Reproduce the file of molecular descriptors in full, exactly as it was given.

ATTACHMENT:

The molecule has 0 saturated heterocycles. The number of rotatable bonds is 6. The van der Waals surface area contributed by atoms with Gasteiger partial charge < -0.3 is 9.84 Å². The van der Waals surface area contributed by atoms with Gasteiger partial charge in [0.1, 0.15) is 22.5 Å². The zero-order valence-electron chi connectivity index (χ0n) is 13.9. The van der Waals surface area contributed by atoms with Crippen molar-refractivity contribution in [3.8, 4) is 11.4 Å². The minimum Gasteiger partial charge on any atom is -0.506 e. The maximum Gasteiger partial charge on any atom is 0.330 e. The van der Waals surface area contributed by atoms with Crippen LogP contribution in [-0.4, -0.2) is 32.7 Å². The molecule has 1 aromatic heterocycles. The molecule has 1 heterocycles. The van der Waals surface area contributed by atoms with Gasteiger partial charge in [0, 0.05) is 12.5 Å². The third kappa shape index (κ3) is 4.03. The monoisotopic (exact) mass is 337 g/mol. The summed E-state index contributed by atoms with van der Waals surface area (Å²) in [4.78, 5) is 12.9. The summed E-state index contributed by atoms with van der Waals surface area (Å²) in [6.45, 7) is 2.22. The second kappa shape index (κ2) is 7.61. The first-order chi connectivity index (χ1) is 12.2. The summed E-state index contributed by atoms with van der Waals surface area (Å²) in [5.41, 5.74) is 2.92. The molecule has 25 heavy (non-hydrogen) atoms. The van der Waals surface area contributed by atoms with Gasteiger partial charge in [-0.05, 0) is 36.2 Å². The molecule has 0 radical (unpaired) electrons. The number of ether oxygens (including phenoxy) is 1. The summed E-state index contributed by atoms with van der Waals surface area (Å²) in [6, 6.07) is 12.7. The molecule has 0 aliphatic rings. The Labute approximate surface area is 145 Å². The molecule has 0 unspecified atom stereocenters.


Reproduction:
The molecule has 0 saturated heterocycles. The number of rotatable bonds is 6. The van der Waals surface area contributed by atoms with Gasteiger partial charge < -0.3 is 9.84 Å². The van der Waals surface area contributed by atoms with Gasteiger partial charge in [0.1, 0.15) is 22.5 Å². The zero-order valence-electron chi connectivity index (χ0n) is 13.9. The van der Waals surface area contributed by atoms with Crippen molar-refractivity contribution in [3.8, 4) is 11.4 Å². The minimum Gasteiger partial charge on any atom is -0.506 e. The maximum Gasteiger partial charge on any atom is 0.330 e. The van der Waals surface area contributed by atoms with Crippen LogP contribution in [-0.4, -0.2) is 32.7 Å². The molecule has 1 aromatic heterocycles. The molecule has 1 heterocycles. The van der Waals surface area contributed by atoms with Gasteiger partial charge in [0, 0.05) is 12.5 Å². The third kappa shape index (κ3) is 4.03. The monoisotopic (exact) mass is 337 g/mol. The summed E-state index contributed by atoms with van der Waals surface area (Å²) in [4.78, 5) is 12.9. The summed E-state index contributed by atoms with van der Waals surface area (Å²) in [6.45, 7) is 2.22. The second kappa shape index (κ2) is 7.61. The first-order chi connectivity index (χ1) is 12.2. The summed E-state index contributed by atoms with van der Waals surface area (Å²) in [5.41, 5.74) is 2.92. The molecule has 25 heavy (non-hydrogen) atoms. The van der Waals surface area contributed by atoms with Gasteiger partial charge in [-0.05, 0) is 36.2 Å². The molecule has 0 radical (unpaired) electrons. The number of ether oxygens (including phenoxy) is 1. The summed E-state index contributed by atoms with van der Waals surface area (Å²) in [6, 6.07) is 12.7. The molecule has 0 aliphatic rings. The Labute approximate surface area is 145 Å². The molecule has 0 unspecified atom stereocenters.